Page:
Many municipalities provide a service or have tried it in the past in collaboration with private-sector firms so they can share their official vehicle fleet.
“We use our public cars on weekdays, but they are not in use at night and on weekends. We started a car sharing service to use them more effectively,” said Akira Idemoto, director of the building and repairs section in the Minoh Municipal Government in Osaka Prefecture.
He added that another reason for promoting shared use of cars is that it may help the environment by reducing overall carbon dioxide emissions.
Yet Idemoto said Minoh residents have given a muted reaction so far and only 180 of the city’s 130,000 residents have registered for the service.
He said there is little incentive because most households own a car and tend to drive regularly because of the area’s limited local provision of public transportation.
What kind of cars can sharers expect to use?
Private-sector providers offer a wide variety of vehicle.
Park24 offers 22 kinds of cars under its standard plan, including Toyota’s hybrid Prius, Mitsubishi’s electric i-MiEV and Mazda’s Premacy minivan, which can accommodate seven people.
For a higher fee, sharers can pick up a BMW 116i, Volkswagen Golf or Audi A1.
The firm said what people choose varies according to the task in hand.
Is car sharing really better for the environment?
Eco-Mo Foundation conducted a survey that shows car sharing helps cut carbon dioxide emissions.
The survey was conducted on 491 people through car sharing service providers in 2012 and found that before they used car sharing services, each household drove an average of 4,048 km annually, but only 2,563 km after turning to car sharing.
Before they became users, 40.6 percent of the households said they owned at least one car, but the ratio fell to 13.2 percent after they started using the service. As a result, average carbon dioxide emissions per household decreased to 0.42 tons from 0.76 tons per year, according to Eco-Mo Foundation.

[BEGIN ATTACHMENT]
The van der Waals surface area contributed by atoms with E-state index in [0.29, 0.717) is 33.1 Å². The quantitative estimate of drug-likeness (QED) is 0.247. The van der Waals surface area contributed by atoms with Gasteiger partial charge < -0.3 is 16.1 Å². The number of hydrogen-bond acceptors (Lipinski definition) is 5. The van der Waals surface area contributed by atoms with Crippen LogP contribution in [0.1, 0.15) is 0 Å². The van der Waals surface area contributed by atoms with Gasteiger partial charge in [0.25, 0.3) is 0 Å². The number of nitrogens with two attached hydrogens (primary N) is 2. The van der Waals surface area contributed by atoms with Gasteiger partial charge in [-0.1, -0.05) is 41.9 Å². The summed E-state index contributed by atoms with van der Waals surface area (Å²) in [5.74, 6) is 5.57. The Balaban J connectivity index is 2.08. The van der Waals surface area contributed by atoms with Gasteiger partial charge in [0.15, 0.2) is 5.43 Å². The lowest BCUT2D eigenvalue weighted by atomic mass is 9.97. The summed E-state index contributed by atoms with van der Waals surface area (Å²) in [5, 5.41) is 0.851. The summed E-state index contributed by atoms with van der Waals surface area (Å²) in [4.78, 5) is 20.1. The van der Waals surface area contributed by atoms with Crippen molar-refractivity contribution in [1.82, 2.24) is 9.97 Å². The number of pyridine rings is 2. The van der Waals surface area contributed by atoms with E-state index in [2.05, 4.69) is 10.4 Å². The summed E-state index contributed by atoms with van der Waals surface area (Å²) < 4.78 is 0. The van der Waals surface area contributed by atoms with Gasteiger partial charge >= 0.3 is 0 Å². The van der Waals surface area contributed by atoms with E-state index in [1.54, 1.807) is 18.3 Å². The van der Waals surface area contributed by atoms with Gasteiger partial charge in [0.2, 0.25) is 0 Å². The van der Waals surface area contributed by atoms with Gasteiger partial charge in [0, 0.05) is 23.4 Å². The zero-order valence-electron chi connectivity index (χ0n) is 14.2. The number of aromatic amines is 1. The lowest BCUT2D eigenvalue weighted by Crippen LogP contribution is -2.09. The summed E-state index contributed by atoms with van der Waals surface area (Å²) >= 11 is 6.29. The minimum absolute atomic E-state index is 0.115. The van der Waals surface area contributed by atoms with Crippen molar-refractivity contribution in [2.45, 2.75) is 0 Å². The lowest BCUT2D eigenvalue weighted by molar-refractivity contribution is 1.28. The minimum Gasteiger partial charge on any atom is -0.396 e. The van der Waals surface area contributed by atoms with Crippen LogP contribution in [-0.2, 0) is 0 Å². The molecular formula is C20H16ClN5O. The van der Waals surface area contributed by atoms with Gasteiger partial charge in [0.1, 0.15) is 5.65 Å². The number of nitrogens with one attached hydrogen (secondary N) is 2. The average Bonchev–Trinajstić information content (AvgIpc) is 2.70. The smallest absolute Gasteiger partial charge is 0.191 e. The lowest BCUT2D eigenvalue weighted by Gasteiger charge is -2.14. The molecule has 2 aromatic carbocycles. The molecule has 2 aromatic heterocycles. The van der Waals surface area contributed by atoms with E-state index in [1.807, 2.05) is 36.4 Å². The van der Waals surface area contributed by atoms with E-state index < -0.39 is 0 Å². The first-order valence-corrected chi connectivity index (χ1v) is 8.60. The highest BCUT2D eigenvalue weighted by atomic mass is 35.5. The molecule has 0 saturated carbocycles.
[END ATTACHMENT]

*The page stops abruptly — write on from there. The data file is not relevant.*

What is the future for the sector?
More people are signing up for the service, but car sharing has low recognition among the public at large, said Watanabe of Park24.
“I think the words ‘car sharing’ are widely recognized, but when you ask people if they know what it entails, many don’t,” said Watanabe, adding that the firm will keep increasing the number of vehicles for car sharing to make it more convenient for users.
Kato said what is needed is greater collaboration between car sharing providers and railway companies, so that rail users might one day step from the train and into a car.
– – – > Click here for the original Japanese story – http://www.japantimes.co.jp/news/2014/10/06/reference/car-sharing-cheaper-alternative-owning-car-city/#.VDKHf9EcTRY (Japan Times, News. 6 October 2014)
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Bio: Trained as a development economist, Eric Britton is a public entrepreneur specializing in the field of sustainability and social justice. Professor of Sustainable Development, Economy and Democracy at the Institut Supérieur de Gestion (Paris), he is also MD of EcoPlan Association, an independent advisory network providing strategic counsel for government and business on policy and decision issues involving complex systems, social-technical change and sustainable development. Founding editor of World Streets, his latest work focuses on the subject of equity, economy and efficiency in city transport and public space, and helping governments to ask the right questions and in the process, find practical solutions to urgent climate, mobility, life quality and job creation issues. Currently working on an open collaborative project, “BETTER CHOICES: Bringing Sustainable Transportation to Smaller Asian Cities” . More at: http://wp.me/PsKUY-2p7 * This article is published under a Creative Commons Attribution-NonCommercial 3.0 licence.